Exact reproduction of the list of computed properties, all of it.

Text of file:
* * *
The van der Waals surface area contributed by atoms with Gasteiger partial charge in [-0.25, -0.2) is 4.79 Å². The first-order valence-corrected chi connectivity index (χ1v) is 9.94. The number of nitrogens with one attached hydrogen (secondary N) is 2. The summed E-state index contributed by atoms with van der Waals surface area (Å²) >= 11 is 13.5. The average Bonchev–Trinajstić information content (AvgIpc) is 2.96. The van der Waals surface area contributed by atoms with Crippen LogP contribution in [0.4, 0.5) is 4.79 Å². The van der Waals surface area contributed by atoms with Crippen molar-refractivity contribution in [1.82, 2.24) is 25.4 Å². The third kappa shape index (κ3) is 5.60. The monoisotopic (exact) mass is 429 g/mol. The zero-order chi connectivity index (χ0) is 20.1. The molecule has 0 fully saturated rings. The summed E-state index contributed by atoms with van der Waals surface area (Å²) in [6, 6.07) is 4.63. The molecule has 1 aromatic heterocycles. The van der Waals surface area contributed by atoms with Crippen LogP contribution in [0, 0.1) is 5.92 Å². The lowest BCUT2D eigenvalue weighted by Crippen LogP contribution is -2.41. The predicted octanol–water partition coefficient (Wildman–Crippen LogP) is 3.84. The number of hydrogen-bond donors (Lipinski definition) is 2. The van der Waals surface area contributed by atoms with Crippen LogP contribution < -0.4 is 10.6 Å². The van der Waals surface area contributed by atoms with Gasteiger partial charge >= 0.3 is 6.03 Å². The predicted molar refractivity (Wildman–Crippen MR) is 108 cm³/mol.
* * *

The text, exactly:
The van der Waals surface area contributed by atoms with Gasteiger partial charge in [-0.25, -0.2) is 4.79 Å². The first-order valence-corrected chi connectivity index (χ1v) is 9.94. The number of nitrogens with one attached hydrogen (secondary N) is 2. The summed E-state index contributed by atoms with van der Waals surface area (Å²) >= 11 is 13.5. The average Bonchev–Trinajstić information content (AvgIpc) is 2.96. The van der Waals surface area contributed by atoms with Crippen LogP contribution in [0.4, 0.5) is 4.79 Å². The van der Waals surface area contributed by atoms with Crippen molar-refractivity contribution in [1.82, 2.24) is 25.4 Å². The third kappa shape index (κ3) is 5.60. The monoisotopic (exact) mass is 429 g/mol. The zero-order chi connectivity index (χ0) is 20.1. The molecule has 0 fully saturated rings. The summed E-state index contributed by atoms with van der Waals surface area (Å²) in [6, 6.07) is 4.63. The molecule has 1 aromatic heterocycles. The van der Waals surface area contributed by atoms with Crippen LogP contribution in [0, 0.1) is 5.92 Å². The lowest BCUT2D eigenvalue weighted by Crippen LogP contribution is -2.41. The predicted octanol–water partition coefficient (Wildman–Crippen LogP) is 3.84. The number of hydrogen-bond donors (Lipinski definition) is 2. The van der Waals surface area contributed by atoms with Crippen LogP contribution < -0.4 is 10.6 Å². The van der Waals surface area contributed by atoms with Gasteiger partial charge >= 0.3 is 6.03 Å². The predicted molar refractivity (Wildman–Crippen MR) is 108 cm³/mol.